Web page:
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Developers push Port on harbor

Now that Langley and the Port of South Whidbey have agreed to work together on developing the Langley Boat Harbor, private developers are hoping they will take another step towards making it become a reality.

Paul Schell, an owner of the Inn at Langley and the Boatyard Inn, and Tony Puma, a co-owner of the Boatyard Inn, came to the Port of South Whidbey’s meeting Wednesday to show their support for the project. Currently in the process of buying the Langley Marina building and property from previous owners Linda Moore and Ginger Miller, they said the success of their proposed development partially depends on the harbor’s future.

Plans for the property include the demolition of the Langley Marina building and the construction of two smaller buildings, set back farther from the beach, according to Schell. One building would be developed as part of the Boatyard Inn, and the other would be developed as a bait shop, marine hardware store, takeout deli and private residence above.

Langley’s sheltered moorage is a rare commodity, Schell and Puma told the port’s three commissioners. They asked the commissioners that they make the Langley Boat Harbor’s master plan happen, and work with private property owners to re-develop the harbor.

“Langley has the one unique quality,” Puma said, “that you could do something like this.”

Currently the port is implementing part of the master plan that includes improvements to the existing boat ramp and Phil Simon Park, according to Ed Field, manager for the port. Still in the design phases for those projects, Field said the port has every intention of following through with the subsequent improvements in the master plan.

Field said the next phase includes an interim dock which would include seasonal transient moorage, a fueling station and a float plane float.

During the meeting, Schell said the harbor could eventually give numerous benefits to South Whidbey. New moorage would enhance the commercial maritime industry by expanding Nichols Brothers’ ability to keep its business on Whidbey Island, and allow new or existing boat-oriented businesses on South Whidbey to utilize the harbor.

He said island residents would benefit by having the opportunity to moor their boats on South Whidbey, and be able to purchase waterside gasoline without traveling to Everett or Oak Harbor to refuel. The float plane service could enable residents to access Seattle-area destinations, including medical facilities, sporting events, business opportunities or as a faster way to get to SeaTac airport.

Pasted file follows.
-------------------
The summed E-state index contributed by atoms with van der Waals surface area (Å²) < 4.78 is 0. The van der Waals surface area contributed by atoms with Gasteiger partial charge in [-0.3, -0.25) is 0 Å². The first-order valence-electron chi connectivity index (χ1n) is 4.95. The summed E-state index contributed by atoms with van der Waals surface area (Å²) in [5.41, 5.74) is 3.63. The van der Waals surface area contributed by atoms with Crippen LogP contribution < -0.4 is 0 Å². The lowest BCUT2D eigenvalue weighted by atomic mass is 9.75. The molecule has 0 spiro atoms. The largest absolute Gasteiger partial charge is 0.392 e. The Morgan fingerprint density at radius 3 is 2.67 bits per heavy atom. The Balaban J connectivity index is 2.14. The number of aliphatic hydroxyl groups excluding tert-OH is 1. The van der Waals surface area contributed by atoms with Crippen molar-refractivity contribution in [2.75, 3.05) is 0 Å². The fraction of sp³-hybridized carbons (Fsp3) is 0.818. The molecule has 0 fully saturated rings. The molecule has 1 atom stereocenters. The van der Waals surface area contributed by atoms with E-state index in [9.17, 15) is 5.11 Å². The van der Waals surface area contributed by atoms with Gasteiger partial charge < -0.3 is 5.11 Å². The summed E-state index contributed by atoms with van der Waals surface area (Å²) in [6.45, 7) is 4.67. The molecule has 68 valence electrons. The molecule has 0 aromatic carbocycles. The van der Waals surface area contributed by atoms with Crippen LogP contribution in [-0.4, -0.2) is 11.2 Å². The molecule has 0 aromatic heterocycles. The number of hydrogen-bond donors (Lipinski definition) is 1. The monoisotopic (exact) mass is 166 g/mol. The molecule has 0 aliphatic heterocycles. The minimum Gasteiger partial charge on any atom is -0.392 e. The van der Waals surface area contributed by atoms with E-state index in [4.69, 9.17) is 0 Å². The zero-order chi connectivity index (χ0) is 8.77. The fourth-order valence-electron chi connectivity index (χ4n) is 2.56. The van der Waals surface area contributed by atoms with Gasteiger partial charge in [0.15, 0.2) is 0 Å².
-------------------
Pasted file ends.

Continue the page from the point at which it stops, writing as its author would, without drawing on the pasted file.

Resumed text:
Being able to moor a boat on South Whidbey is a benefit many South Whidbey residents could enjoy, Schell said. Without taking away from the ambience of Langley, the project should retain it’s small-town character.

“We’d like to see ‘Village by the Sea,” Schell said, “with a place to park your boat.”

Schell and Puma said other benefits with the project would be the additional moorage capabilities, which could develop Langley into a destination for boaters between Seattle and the San Juan islands. He said the additional visitors would expand many businesses island-wide who benefit from tourist activity.

“Every time someone makes money like that,” Puma said, “that’s a multiplier.”

In an interview Thursday, Puma said he and Schell were looking for a word of support from the port commissioners that their intentions to follow through on the project were genuine.

Having developed many small and large-scale developments himself, Puma said he could understand the reservations the commissioners had about committing to continue with their largest project ever. Puma said he, Schell and Nichols Bros. Matt Nichols plan to continue to work with the Port and the city of Langley in the future.

“We are working with you in order to make this plan real,” Puma said.

Field said commissioners are positive about the meeting Wednesday, and plan to discuss future plans at the next meeting Aug. 14.

“This is a big project for the port and they want to make sure we do it right,” Field said.

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